Alienware’s ‘Amplifier’ Revealed – Desktop Class Graphical Power for Alienware 14

Gaming laptops or 'luggables' as they are called have a primary problem. You can either choose battery life or near desktop like performance but not both. Alienware however, has (after quite a long time) broken the veil of genericness that shrouds OEMs and come forward with what is probably the world's first (consumer) external graphics adapter. This dGPU Adapter or ' Amplifier' as they are calling it will currently work only with the Alienware 14 Laptop.alienware_graphics_amplifier_3

Alienware Amplifier marks a paradigm shift in laptop graphics - will blow the competition away

Usually if you opt for a high end SLI configuration in a laptop, you would be hard pressed to top the 1 Hour mark when your battery is no longer new. Considering the fact that some ultrabooks top 14 Hours of battery time easily, this is pretty sad. However, if you decide to go for a more battery friendly configuration you won't get anywhere near the power required to play modern games on high settings. The answer, according to Alienware, lies in the Amplifier. The ideology behind the peripheral would be for consumers to opt for a battery friendly conflagration and use the Amplifier for serious gaming or rendering.


The good news is that it supports external adapters and fits dual slot GPUs, which means you can probably fit in the AMD Radeon R9 295X2 with a little bit of adjustments. That is an absolutely insane amount of graphical horsepower compared to what a laptop usually provides. And best of all, it will come at no cost to your battery life. You get to enjoy the mobility of a laptop without compromising on the true power of PC Gaming. The bad news is, that it currently only supports Alienware 14 and is a pricey $300 a pop. Basically Alienware has combined the mobility and ease-of-mind of a laptop with the power of a Desktop. The Alienware Amplifier is powered by its own PSU and therefore requires its own power cord.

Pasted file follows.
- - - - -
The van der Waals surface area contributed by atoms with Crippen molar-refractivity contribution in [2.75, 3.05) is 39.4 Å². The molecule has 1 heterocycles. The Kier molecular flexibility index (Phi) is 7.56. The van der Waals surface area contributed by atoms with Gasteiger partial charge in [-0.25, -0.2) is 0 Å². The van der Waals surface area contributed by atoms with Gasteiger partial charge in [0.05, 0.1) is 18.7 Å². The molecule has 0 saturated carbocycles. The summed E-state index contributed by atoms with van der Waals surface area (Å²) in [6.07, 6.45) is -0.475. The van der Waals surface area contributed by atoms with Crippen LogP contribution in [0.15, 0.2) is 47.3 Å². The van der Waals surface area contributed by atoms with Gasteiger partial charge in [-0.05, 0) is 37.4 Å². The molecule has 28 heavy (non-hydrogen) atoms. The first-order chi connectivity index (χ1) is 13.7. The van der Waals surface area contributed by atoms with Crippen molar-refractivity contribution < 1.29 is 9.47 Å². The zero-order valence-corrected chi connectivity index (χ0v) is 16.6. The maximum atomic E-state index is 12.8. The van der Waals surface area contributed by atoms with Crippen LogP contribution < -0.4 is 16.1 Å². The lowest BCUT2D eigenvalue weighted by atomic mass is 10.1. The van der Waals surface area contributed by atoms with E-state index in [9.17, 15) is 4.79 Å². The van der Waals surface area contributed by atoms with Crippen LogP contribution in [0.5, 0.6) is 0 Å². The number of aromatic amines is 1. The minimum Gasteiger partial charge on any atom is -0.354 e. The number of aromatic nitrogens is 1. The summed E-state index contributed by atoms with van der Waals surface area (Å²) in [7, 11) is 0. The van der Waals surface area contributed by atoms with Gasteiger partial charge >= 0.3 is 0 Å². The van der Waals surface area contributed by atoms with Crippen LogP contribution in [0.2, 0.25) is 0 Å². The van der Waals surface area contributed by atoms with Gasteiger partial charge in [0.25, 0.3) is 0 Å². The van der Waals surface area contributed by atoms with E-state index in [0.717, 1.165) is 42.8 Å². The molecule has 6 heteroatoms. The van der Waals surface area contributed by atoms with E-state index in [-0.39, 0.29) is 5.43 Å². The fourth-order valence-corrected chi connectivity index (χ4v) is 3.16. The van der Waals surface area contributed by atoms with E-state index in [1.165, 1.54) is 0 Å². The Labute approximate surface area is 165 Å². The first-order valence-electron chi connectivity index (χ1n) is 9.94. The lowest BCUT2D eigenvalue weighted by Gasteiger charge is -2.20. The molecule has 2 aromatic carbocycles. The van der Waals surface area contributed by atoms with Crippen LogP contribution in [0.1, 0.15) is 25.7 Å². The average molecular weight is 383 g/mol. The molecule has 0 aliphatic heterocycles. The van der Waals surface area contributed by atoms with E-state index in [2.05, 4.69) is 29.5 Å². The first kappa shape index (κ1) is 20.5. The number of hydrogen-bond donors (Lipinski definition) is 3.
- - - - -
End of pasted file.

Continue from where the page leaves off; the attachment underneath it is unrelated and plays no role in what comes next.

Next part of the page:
Alienware did not release a lot of information on the Amplifier but to be honest, we really don't need any, its an external GPU adapter, so nuff' said. One of the things that made me feel slightly uncomfortable about the entire affair however, was ironically the feature picture itself. The Amp actually reminds me of a traditional casing. Laptops are supposed to be moving away from tied down power, yet we have here an idea here that is a hybrid of desktops themselves. Redundancy aside, I am not sure whether sparking a highly feasible alternative for OEMs, would be in the best interests of the Industry. Why would Nvidia or AMD bother making energy efficient GPUs if most users simply slap on an Amp anyways? Because if there is one thing I expect to see, its other brands following suite.

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